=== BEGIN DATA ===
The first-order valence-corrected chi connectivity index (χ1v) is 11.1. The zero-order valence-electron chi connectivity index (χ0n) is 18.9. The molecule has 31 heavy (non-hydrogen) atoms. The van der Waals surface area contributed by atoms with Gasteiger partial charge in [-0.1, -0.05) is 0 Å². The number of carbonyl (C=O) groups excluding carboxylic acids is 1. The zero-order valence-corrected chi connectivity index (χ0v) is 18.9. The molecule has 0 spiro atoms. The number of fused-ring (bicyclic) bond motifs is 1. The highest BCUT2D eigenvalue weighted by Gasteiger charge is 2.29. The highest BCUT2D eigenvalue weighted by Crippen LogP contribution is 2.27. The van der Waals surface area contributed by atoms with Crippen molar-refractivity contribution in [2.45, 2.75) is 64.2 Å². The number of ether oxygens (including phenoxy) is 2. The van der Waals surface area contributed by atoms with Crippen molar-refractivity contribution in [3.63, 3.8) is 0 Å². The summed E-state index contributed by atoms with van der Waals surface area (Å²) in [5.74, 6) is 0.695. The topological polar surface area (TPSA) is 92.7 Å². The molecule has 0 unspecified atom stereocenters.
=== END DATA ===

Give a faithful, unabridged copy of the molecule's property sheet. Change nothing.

The first-order valence-corrected chi connectivity index (χ1v) is 11.1. The zero-order valence-electron chi connectivity index (χ0n) is 18.9. The molecule has 31 heavy (non-hydrogen) atoms. The van der Waals surface area contributed by atoms with Gasteiger partial charge in [-0.1, -0.05) is 0 Å². The number of carbonyl (C=O) groups excluding carboxylic acids is 1. The zero-order valence-corrected chi connectivity index (χ0v) is 18.9. The molecule has 0 spiro atoms. The number of fused-ring (bicyclic) bond motifs is 1. The highest BCUT2D eigenvalue weighted by Gasteiger charge is 2.29. The highest BCUT2D eigenvalue weighted by Crippen LogP contribution is 2.27. The van der Waals surface area contributed by atoms with Crippen molar-refractivity contribution in [2.45, 2.75) is 64.2 Å². The number of ether oxygens (including phenoxy) is 2. The van der Waals surface area contributed by atoms with Crippen molar-refractivity contribution in [3.63, 3.8) is 0 Å². The summed E-state index contributed by atoms with van der Waals surface area (Å²) in [5.74, 6) is 0.695. The topological polar surface area (TPSA) is 92.7 Å². The molecule has 0 unspecified atom stereocenters.